- In the case of transparent models, the best results come from applying clear lacquer to class A models. Transparent models can also be obtained by applying clear lacquer to class B models, however all construction stages and defects will then be evident.
- Material shrinkage is comparatively small. However, a phenomenon that can occur is what is known as “warping”. Large horizontal surfaces shrink more than vertical surfaces.
- As with other technologies, a discussion about which dimensions and surfaces are important or desired is invariably beneficial.
- Bear in mind that enclosed volumes or geometries that are difficult to access will be filled with uncured resin and support. To allow uncured material to be drained off, drain holes are inserted, which are subsequently stopped with plugs. Long narrow channels can also be a problem to wash clean.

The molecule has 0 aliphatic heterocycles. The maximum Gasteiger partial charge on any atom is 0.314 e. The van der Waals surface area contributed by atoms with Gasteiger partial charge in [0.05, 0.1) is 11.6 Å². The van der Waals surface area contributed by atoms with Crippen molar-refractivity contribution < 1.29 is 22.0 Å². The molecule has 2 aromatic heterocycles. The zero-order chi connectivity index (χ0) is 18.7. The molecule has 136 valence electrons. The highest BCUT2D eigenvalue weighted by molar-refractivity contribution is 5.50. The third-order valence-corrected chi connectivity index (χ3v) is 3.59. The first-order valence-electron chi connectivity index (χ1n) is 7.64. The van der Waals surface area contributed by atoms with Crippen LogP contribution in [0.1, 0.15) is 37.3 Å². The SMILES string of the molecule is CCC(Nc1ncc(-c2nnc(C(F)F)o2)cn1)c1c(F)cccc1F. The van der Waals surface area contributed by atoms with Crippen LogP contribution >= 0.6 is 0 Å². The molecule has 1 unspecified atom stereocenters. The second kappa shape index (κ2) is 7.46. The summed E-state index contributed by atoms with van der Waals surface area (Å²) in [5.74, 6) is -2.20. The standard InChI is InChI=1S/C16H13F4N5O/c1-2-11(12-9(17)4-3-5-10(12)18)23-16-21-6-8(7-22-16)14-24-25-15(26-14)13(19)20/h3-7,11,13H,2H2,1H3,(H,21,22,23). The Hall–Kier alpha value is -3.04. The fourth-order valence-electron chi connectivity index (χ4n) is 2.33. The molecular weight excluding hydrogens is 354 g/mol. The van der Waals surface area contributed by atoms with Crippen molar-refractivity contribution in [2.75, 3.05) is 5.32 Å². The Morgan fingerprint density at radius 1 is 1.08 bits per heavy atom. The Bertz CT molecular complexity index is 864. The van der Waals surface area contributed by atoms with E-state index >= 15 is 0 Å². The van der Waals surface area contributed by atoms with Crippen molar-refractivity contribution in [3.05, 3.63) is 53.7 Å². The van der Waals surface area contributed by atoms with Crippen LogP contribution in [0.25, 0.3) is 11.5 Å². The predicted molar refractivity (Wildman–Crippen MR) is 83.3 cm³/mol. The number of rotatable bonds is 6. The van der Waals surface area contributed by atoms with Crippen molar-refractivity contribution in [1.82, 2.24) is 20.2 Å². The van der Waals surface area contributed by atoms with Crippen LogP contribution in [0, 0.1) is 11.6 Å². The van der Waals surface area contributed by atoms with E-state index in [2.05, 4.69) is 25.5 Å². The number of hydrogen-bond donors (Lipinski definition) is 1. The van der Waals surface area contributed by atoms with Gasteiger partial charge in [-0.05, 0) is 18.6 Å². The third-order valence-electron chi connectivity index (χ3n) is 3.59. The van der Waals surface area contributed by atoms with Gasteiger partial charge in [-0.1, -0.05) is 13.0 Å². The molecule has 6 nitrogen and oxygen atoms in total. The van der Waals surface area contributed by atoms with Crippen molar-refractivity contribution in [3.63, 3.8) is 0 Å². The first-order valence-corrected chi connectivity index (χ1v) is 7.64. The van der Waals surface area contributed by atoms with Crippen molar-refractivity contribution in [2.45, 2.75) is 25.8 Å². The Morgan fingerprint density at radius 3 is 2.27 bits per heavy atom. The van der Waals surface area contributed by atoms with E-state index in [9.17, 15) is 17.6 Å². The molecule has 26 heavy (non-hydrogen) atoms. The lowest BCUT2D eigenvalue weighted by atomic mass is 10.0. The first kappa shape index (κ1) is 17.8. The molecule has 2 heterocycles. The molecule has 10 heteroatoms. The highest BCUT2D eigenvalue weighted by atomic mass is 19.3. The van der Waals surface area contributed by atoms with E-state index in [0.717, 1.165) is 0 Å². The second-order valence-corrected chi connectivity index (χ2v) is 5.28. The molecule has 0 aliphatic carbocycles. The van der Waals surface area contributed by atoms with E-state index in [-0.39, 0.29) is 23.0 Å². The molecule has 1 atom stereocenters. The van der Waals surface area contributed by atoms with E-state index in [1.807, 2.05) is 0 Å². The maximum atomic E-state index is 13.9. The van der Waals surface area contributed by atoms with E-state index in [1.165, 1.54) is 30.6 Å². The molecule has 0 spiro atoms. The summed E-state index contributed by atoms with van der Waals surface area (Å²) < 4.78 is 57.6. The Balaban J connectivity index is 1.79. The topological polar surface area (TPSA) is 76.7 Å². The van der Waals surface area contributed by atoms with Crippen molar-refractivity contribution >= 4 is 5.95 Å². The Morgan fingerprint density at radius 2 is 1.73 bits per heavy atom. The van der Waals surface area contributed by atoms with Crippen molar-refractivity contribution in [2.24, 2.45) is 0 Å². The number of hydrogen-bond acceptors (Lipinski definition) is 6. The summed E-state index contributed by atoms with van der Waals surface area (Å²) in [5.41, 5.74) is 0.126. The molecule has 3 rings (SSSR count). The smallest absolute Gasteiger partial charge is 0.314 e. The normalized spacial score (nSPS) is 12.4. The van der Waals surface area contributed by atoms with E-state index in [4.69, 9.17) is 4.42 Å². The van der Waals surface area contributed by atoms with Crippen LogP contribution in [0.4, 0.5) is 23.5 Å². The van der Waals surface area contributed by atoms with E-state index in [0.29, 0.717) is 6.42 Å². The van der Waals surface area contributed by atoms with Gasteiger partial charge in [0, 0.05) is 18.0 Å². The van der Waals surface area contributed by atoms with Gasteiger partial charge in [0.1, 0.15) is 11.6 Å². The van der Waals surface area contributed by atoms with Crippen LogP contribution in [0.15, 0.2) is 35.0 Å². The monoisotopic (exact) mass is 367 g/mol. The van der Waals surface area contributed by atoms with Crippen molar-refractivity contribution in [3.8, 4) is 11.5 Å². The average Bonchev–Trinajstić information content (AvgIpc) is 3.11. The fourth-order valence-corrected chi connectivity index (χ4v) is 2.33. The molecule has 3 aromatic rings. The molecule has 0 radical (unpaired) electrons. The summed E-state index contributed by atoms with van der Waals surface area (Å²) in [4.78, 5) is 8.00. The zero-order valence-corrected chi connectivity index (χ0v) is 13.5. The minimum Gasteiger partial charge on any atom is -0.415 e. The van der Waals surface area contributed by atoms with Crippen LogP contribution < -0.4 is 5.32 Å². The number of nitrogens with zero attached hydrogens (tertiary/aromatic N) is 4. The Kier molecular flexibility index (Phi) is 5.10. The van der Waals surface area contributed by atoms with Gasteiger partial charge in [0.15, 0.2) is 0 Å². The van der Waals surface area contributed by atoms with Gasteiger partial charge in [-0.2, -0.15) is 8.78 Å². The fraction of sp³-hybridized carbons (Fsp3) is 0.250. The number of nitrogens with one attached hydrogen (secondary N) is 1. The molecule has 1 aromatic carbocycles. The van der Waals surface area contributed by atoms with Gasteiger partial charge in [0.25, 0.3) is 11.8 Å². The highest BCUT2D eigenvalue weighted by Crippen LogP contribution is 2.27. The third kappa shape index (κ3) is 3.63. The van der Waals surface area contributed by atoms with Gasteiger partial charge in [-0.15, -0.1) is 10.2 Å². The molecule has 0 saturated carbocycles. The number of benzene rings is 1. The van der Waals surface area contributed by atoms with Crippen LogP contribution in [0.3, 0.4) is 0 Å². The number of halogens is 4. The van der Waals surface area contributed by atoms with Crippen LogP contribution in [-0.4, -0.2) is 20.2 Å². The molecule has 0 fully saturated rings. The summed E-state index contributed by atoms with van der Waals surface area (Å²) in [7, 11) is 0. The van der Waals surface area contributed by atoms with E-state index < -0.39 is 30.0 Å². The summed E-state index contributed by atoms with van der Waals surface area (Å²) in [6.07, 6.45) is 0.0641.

- Threads can be manufactured, but will not be stronger than the plastic itself. Threads of less than M10 are not recommended directly in the plastic. For strength, and in the case of smaller threads, HeliCoil thread repair inserts are a good choice. HeliCoil is available in dimensions down to M3. External threads directly in the plastic that are less than M10 are not recommended.
- Normally, the models are made with a layer thickness of 0.10 mm. Minimum wall thickness in Z is 0.40 mm, and for vertical surfaces it is 0.10 mm. Vertical cross-sections less than 1 mm2 will be weak and brittle. Thinner walls and finer parts can be manufactured with SLA XHD. The layer thickness is then 0.05 mm, and the time taken in the machine is considerably longer.
- For surfaces with an angles of less than 20° to the X/Y plane, distortion due to the layer effect (stepping) can be marked. The steeper the angle, the better the surfaces.
- For press fitting, a gap of 0.05 mm in the 3D model is suggested. Vaseline is useful as a lubricant to obtain better slip; silicon oils can sometimes have the opposite effect.